Peaceful Prostration

As I lower myself in prostration, blood rushes to my temples. Inhale. I rest my forehead on the carpeted floor as I relax into the posture. Exhale. Uttering prayers in Arabic, I cannot help but to imagine other activities that have helped achieve this state of self-awareness… of complete calm. I can hear the gentle whoosh of blood gently beating in my temples as it does when we float under the surface of a swimming pool. In that moment, the eyes are closed, as we swim in a chlorine bliss, drowning out the sound of children’s joyous squeals… or volleyballs pattering against the surface. Hair floats about our bodies, just as weightless as the body. It is only so long that the lungs can hold in the oxygen that flows to the brain. Rise to the surface whenever you’re ready to return to reality. Gasping for breath, we blink several times until we can gain clear sight of our surroundings. A man lowers himself into a jacuzzi, a little boy runs the perimeter of the pool, eventually joining his friends. It is almost as though the world looks clearer than before we ducked our heads underwater… as if the surface represented a division between a painful reality and the weightlessness of a worry-free mind. But perhaps the two ideas don’t have to be separate. I can carry the calm of the underwater realm into reality, always remembering to re-fill my lungs with oxygen. Let that peace flow through your temples as you walk the earth.

I rise from prostration and eventually conclude the prayer. I turn my head to the right, and then to the left, greeting the angels on each shoulder. “Aslamualaikum wa Rahmatullah.” As I observe the prayer area, I adopt a new perspective of my surroundings. I can juggle the myriad stresses leading up to the mid-terms period because I have found balance. But I realize that my pursuit of a balanced life-style manifests itself in diverse activities that have supported my well-being for years.

When I was in high school, I found strength through the sport of running.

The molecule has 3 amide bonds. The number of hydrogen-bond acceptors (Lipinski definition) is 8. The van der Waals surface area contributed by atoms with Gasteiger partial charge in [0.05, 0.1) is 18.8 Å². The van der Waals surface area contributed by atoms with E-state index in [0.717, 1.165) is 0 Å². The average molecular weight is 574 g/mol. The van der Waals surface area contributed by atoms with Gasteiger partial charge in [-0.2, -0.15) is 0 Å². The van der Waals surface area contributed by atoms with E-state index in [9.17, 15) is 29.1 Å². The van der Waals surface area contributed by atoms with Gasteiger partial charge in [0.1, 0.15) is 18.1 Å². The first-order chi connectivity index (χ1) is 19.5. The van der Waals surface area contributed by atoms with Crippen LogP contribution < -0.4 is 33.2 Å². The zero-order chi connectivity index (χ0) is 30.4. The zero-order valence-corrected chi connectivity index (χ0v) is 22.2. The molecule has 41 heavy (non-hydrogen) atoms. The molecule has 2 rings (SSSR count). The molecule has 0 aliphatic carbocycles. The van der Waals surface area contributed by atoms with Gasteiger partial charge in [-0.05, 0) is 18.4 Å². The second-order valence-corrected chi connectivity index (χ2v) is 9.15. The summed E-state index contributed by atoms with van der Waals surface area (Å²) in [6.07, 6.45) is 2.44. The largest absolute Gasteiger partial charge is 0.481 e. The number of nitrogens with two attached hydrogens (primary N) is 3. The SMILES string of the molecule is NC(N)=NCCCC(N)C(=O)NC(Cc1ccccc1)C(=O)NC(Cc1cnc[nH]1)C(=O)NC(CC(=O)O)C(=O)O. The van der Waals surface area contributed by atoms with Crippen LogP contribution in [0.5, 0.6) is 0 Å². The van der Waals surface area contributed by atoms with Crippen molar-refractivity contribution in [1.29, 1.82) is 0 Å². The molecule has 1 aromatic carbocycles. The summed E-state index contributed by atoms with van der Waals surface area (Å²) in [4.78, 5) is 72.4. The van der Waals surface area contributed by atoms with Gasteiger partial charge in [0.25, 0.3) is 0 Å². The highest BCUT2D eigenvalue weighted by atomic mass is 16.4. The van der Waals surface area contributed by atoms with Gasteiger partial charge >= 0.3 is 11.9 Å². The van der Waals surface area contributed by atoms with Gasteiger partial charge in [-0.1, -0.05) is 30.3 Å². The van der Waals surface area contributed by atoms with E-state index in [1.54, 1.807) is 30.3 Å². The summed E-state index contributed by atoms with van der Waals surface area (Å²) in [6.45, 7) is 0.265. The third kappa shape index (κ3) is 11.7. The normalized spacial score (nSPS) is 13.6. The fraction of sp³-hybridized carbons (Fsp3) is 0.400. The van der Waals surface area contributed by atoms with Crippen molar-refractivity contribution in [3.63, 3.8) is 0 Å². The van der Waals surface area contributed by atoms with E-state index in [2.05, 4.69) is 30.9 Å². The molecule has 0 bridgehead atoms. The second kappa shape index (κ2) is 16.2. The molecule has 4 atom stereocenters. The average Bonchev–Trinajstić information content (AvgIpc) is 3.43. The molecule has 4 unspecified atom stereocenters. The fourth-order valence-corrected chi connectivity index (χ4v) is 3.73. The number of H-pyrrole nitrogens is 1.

During my transition to an adolescent, I found peace through yoga and meditation.

And for the majority of my lifetime, prayer has been my solace during times of hardship and of ease.

I can trust that if I hold my breath underwater to drown out sound, I will always come back up. Air pressure forces the body to rise.

Inhale…

2, 3, 4.

Dip your head beneath the surface.

Exhale…

2, 3, 4.

And rise again.

Verily, after every hardship comes ease (Qur’an 94:5).

 

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Overwhelming Gratitude

Exhausted from my early Communications class, I recline on my bed. I roll onto my stomach, enjoying the feeling of clean sheets against my skin. Two hours slowly pass, and I open my eyes at 6:00p.m. My mind craves stimulation. I pull on my athletic tights and Under Armour shirt and drive to the gym. As I poise myself on the elliptical, I encourage a peaceful self-awareness. Chin up, chest open, arms swinging back and forth. I breathe deeply, guiding my mind toward positive thinking. I walk my thoughts into the golden gate of past and present occurrences. Cross-country races. I can hear the voice of a female spectator cheering, “Come on, Hayfield!” Thoughts of being content at George Mason University. The encouragement of fellow Patriots echoes in my mind, as they told me, “You’re doing great for your first week!” And of course, those little moments when tears of joy collected along my eyelid. Every time I try to explain why I am so overjoyed to be at Mason, I struggle to find words. But I can summarize it into the following quote: “Verily, after every hardship, there is ease.” (Qur’an 94:5).